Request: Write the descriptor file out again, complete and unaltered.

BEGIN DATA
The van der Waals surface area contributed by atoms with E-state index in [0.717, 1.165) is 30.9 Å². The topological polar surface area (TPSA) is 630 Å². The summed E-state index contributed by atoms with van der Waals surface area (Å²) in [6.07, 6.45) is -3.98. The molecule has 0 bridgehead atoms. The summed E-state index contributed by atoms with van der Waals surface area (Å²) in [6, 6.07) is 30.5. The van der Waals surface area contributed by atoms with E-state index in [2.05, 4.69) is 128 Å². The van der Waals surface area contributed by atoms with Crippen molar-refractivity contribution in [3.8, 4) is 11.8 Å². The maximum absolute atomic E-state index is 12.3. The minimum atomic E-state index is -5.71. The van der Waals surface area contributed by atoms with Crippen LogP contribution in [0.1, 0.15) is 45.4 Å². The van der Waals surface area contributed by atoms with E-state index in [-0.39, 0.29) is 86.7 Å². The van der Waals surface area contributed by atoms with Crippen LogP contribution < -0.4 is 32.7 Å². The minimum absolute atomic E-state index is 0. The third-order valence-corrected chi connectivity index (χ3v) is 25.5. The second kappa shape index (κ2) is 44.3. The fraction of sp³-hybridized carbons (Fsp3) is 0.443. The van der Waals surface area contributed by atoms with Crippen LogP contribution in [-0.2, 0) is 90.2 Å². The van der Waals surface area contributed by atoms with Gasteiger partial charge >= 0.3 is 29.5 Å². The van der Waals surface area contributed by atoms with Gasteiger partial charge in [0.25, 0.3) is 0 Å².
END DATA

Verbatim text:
The van der Waals surface area contributed by atoms with E-state index in [0.717, 1.165) is 30.9 Å². The topological polar surface area (TPSA) is 630 Å². The summed E-state index contributed by atoms with van der Waals surface area (Å²) in [6.07, 6.45) is -3.98. The molecule has 0 bridgehead atoms. The summed E-state index contributed by atoms with van der Waals surface area (Å²) in [6, 6.07) is 30.5. The van der Waals surface area contributed by atoms with E-state index in [2.05, 4.69) is 128 Å². The van der Waals surface area contributed by atoms with Crippen molar-refractivity contribution in [3.8, 4) is 11.8 Å². The maximum absolute atomic E-state index is 12.3. The minimum atomic E-state index is -5.71. The van der Waals surface area contributed by atoms with Crippen LogP contribution in [0.1, 0.15) is 45.4 Å². The van der Waals surface area contributed by atoms with E-state index in [-0.39, 0.29) is 86.7 Å². The van der Waals surface area contributed by atoms with Crippen LogP contribution < -0.4 is 32.7 Å². The minimum absolute atomic E-state index is 0. The third-order valence-corrected chi connectivity index (χ3v) is 25.5. The second kappa shape index (κ2) is 44.3. The fraction of sp³-hybridized carbons (Fsp3) is 0.443. The van der Waals surface area contributed by atoms with Crippen LogP contribution in [-0.2, 0) is 90.2 Å². The van der Waals surface area contributed by atoms with Gasteiger partial charge >= 0.3 is 29.5 Å². The van der Waals surface area contributed by atoms with Gasteiger partial charge in [0.25, 0.3) is 0 Å².